Miles Parks appears in the following:
Friday, June 14, 2019
NPR is working on a project to help people run for office for the first time. If you have experience to pass along, let us know!
Thursday, June 06, 2019
Thomas Hofeller once referred to the drawing of legislative districts as "the only legalized form of vote-stealing left in the United States." The late Republican strategist's work may now be undone.
Saturday, June 01, 2019
Special counsel Robert Mueller warned in his final statement that threats would persist against American elections. We look at how prepared authorities are to defend against them.
Thursday, May 30, 2019
In 2016, almost half of all in-person voters checked in to their polling place electronically. There are no federal regulations for the technology they used.
Wednesday, May 29, 2019
Mueller underscored that his report did not exonerate the president. In his first public remarks, he said that he did not believe the Justice Department could charge a sitting president with a crime.
Tuesday, May 28, 2019
Electronic poll books are a popular technology used to keep polling place lines short on election days. But they are also a potential security weakness for hackers wanting to disrupt an election.
Thursday, May 16, 2019
The disclosure this week that two Florida counties were breached by Russian attackers in 2016 has officials worried about what more they don't know.
Wednesday, May 15, 2019
Congress so far hasn't used the special counsel report to draft new laws aimed at protecting elections from foreign interference. One key senator worries about missing the moment.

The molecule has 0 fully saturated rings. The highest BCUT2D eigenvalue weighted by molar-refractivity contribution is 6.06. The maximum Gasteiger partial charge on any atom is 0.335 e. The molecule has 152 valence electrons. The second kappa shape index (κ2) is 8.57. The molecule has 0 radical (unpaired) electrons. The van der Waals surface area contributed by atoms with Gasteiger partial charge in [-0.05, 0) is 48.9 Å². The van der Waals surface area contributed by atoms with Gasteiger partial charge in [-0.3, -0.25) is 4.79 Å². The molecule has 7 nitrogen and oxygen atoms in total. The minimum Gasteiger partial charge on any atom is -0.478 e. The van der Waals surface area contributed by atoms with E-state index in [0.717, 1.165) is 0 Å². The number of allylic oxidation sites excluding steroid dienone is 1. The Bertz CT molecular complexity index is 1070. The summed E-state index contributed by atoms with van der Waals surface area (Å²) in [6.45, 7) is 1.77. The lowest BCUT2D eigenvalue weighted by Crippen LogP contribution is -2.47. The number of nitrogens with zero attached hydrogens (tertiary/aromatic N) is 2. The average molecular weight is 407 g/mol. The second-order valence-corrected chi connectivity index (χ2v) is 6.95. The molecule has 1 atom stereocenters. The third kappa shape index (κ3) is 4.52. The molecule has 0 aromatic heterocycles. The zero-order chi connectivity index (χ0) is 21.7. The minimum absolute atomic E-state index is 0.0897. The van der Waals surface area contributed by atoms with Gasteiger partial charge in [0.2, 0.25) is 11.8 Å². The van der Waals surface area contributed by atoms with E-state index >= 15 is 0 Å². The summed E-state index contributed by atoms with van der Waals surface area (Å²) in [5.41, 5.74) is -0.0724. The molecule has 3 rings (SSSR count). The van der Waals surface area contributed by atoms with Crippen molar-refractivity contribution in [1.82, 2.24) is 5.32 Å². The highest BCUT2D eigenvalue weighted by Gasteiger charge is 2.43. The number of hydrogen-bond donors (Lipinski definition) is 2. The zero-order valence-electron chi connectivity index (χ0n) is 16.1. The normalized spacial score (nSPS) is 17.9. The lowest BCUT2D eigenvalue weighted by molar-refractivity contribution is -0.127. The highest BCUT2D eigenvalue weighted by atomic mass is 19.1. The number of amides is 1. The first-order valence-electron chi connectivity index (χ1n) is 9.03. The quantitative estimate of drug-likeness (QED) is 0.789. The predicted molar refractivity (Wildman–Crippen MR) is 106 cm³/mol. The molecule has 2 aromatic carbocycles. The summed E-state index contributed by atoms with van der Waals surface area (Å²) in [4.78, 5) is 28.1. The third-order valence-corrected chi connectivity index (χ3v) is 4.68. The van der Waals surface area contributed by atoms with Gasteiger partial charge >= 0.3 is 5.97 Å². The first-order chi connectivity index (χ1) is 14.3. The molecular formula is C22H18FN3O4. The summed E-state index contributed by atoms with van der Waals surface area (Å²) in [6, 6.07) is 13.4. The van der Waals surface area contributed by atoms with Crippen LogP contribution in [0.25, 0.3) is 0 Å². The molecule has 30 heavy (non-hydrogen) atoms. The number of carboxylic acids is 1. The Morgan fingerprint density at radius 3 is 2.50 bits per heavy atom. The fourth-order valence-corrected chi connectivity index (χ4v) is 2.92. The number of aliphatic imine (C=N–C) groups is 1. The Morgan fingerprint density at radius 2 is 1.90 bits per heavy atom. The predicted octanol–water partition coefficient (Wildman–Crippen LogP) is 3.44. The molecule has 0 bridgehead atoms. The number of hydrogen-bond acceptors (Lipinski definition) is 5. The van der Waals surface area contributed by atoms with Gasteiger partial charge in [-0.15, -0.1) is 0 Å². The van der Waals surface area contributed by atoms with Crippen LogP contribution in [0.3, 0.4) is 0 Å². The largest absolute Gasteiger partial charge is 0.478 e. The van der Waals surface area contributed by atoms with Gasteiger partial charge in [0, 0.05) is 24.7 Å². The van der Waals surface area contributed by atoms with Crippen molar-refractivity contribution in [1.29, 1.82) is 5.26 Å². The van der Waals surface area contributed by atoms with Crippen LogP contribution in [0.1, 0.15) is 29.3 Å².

Tuesday, May 14, 2019
The attack had not been publicly known until last month's release of the Mueller report. The governor said no vote tallies were affected and that no data had been manipulated.
Monday, May 06, 2019
The tech giant unveiled a software toolkit Monday that would allow voters to confirm that their votes were cast and counted and provide transparency for tabulation.
Wednesday, May 01, 2019
A majority of Americans say special counsel Robert Mueller's investigation was fair, but about half of registered voters say it will not be an important factor in how they vote for president in 2020.
Wednesday, April 24, 2019
President Trump's son-in-law and senior adviser said the investigations into Russian interference have been more damaging than the interference itself. But there was more to it than online ads.
Monday, April 22, 2019
The Mueller report further highlighted a major risk to the political system: hackers accessing sensitive internal deliberations. As the 2020 election nears, campaigns are stepping up their security.
Thursday, April 18, 2019
Special counsel Robert Mueller's report lays out all of the ways in which Russia interfered in the 2016 election, including hacking Democrats' emails and using social media to mobilize U.S. citizens.
Tuesday, April 16, 2019
Julian Assange probably won't have access to his laptop computer for a while, but that may not mean that the organization he created won't still release secrets and, potentially, affect elections.
Wednesday, March 27, 2019
Election officials have been planning and preparing for 2020 based on what they know happened leading up to 2016. The question now is what more they may learn from the special counsel.
Friday, March 22, 2019
Polls suggest that's what the majority of the public wants. It's become a hot issue for Democratic presidential candidates. But experts say inertia is likely to win out.
Thursday, March 21, 2019
Several Democratic presidential candidates are calling for an end to the Electoral College. Meanwhile, several states back a plan that would go around the two-centuries-old way of picking presidents.
Monday, March 18, 2019
Top Democrats in Congress are concerned that the actions of Li "Cindy" Yang could allow "adversary governments ... to acquire potential material for blackmail or other even more nefarious purposes."
Friday, March 15, 2019
President Trump used his veto pen for the first time Friday. GOP senators who bucked the president in Thursday's vote said they did so to preserve congressional control over government spending.